Monday, March 21, 2011
For years, we have been saying that the BC performance standards are an invaluable resource for teachers, parents, and learners. Based on the judgment of hundreds of teachers, the performance standards create a shared set of understandings about what quality work looks like. With recent updates in Reading and Writing, and work underway in Numeracy K-12, the Performance standards just keep getting stronger. A key aspect of personalized learning is developing the skill in learners to coach themselves. The Ministry has just released Visual Arts K-7 formative assessment standards. We are confident that this resource will be extremely useful as a coaching tool for both learners and teachers. Let us know what you think.
Wednesday, March 9, 2011
Many of you have been working with the three key learning questions for student engagement and ownership: Where are you going with your learning? How is it going? Where to next? Here are some suggestions as you 'listen for' evidence of learning. We look forward to hearing what you are learning as you work with these questions.
Monday, March 7, 2011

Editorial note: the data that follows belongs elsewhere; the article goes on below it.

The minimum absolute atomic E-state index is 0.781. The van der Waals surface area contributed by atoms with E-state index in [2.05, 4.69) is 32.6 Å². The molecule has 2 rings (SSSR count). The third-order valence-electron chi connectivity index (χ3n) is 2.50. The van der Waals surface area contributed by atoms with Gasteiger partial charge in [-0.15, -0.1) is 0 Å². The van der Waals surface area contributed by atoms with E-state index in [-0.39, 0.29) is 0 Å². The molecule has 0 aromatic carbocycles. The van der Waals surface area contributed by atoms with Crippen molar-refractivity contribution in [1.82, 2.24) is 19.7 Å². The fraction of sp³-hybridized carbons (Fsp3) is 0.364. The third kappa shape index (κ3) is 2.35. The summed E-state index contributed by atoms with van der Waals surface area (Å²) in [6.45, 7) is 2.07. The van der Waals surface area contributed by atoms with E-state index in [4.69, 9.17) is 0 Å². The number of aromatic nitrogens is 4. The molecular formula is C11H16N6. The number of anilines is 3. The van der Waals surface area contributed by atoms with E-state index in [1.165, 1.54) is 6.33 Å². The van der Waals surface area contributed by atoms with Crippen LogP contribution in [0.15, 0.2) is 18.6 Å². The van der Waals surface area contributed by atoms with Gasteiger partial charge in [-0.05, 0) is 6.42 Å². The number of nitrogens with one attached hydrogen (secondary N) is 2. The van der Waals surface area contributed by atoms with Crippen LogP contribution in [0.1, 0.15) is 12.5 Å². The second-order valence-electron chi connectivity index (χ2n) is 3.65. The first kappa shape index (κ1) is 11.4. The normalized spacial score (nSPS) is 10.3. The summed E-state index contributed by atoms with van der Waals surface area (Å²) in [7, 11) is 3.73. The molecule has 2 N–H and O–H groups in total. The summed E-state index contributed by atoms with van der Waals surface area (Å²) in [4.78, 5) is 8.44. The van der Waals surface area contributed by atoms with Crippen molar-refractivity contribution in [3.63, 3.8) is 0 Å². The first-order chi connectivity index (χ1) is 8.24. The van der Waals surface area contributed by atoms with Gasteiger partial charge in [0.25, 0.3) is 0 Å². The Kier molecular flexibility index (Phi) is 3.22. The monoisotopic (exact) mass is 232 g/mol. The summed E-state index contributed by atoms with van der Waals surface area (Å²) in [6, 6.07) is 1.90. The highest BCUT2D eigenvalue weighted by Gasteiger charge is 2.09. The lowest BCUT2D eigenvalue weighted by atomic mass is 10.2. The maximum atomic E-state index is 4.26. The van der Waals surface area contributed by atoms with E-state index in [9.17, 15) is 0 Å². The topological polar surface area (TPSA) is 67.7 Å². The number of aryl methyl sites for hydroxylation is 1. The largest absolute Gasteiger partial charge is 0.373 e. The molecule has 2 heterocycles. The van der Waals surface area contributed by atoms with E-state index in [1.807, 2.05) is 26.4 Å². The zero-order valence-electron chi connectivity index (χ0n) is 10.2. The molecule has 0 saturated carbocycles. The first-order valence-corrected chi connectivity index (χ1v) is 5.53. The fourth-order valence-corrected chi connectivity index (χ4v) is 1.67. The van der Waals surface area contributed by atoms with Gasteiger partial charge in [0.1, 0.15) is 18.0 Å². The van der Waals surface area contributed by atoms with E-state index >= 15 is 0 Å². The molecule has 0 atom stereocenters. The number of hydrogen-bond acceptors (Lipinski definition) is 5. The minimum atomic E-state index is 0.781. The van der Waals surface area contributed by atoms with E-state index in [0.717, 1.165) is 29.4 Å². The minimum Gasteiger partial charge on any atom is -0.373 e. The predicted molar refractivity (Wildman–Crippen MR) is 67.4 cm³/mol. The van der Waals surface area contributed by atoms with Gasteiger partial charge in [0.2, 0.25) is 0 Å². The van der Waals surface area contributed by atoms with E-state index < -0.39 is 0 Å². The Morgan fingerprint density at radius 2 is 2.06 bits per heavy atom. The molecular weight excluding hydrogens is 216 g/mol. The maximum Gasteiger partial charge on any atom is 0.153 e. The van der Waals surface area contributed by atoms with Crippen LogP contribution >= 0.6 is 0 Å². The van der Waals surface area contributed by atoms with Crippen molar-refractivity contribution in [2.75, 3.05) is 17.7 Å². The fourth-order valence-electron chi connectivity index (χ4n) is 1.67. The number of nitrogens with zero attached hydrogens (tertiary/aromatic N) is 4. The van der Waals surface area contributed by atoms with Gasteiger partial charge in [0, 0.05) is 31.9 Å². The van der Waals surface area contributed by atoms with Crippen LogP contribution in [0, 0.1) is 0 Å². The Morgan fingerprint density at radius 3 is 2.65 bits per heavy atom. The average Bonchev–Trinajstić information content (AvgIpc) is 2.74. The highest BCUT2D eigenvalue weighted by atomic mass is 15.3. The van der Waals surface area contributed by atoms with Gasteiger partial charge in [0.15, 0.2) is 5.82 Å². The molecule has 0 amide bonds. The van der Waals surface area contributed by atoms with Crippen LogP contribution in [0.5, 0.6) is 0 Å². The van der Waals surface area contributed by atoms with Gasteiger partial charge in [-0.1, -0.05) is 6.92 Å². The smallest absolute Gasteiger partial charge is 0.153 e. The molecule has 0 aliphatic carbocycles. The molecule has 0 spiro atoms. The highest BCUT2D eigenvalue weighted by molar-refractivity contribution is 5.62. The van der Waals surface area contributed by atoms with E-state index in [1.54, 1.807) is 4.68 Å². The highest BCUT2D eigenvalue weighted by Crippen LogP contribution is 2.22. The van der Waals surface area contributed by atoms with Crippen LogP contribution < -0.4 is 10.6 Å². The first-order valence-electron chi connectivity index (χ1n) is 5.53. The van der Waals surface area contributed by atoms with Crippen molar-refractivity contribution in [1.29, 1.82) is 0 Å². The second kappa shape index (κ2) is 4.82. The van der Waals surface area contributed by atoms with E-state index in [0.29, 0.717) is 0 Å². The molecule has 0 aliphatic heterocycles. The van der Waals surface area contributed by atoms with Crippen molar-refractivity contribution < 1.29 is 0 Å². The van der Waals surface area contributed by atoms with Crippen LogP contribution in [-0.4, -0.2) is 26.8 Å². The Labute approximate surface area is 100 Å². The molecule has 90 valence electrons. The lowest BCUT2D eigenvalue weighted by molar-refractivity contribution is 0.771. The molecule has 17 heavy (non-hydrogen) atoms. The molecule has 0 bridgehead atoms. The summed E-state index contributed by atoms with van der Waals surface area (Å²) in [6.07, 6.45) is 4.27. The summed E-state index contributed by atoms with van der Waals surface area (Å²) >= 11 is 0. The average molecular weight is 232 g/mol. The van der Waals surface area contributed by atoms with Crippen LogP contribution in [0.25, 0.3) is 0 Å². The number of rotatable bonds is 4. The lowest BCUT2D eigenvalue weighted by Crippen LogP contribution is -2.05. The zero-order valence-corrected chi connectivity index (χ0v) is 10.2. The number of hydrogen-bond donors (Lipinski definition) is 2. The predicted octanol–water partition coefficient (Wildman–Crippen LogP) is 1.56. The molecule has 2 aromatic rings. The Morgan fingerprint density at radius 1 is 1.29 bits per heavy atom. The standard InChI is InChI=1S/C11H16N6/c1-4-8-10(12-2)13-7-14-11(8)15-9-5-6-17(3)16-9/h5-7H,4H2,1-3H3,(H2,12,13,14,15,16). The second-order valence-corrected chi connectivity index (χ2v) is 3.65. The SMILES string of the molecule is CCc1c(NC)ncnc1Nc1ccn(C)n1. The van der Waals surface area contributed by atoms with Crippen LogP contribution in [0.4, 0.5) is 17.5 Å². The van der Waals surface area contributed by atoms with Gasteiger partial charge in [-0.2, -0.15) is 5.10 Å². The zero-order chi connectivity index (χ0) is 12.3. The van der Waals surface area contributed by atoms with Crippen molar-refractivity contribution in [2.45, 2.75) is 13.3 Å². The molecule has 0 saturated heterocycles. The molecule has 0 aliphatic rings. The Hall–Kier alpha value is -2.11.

The Network seminar, May 15-16 is going to provide a great opportunity to learn from some of the schools in BC at the leading edge of personalizing learning. In addition, Lorna Earl, Kim Schonert-Reichl, Helen Timperley, Alma Harris and Laura Tait will be working with us to create deep and sustained learning connections. Hope to see many of you there!
Here's a link to the blog by John Medina, author of Brain Rules. His work on learning and neuroscience is important and easily accessible. Check it out!
This morning I (Judy) attended a healthy living inquiry session at Vancouver Island University featuring the work of Grade 3, 4, and 5 students at Randerson Ridge Elementary School. The work of these students was deep, thoughtful, and inspiring. I had a chance to ask some of the students the three key questions: Where are you going with your learning? How is it going? Where to next? One young boy in Mary Lynn Epps class answered this way:
"I am learning to write with more flow and more detail. I am using the criteria Ms. Epps gives us to see how I am doing. First, I write a bit. Then I look at the criteria to see how I am doing and what is missing. Then I write some more. I usually do this three or four times until I get my final draft. I am working on my 4 C's, in particular becoming more cooperative. I am pretty good at working with the person next to me in class but I need to work on making more of a contribution in a bigger group."
It is impossible to get thoughtful answers to these questions unless the learners are clear on what is is they are intended to be learning, the criteria for determining the quality of their work, and descriptive feedback that helps them figure out their next step. I think that Donovan has a pretty clear idea.
What do you think?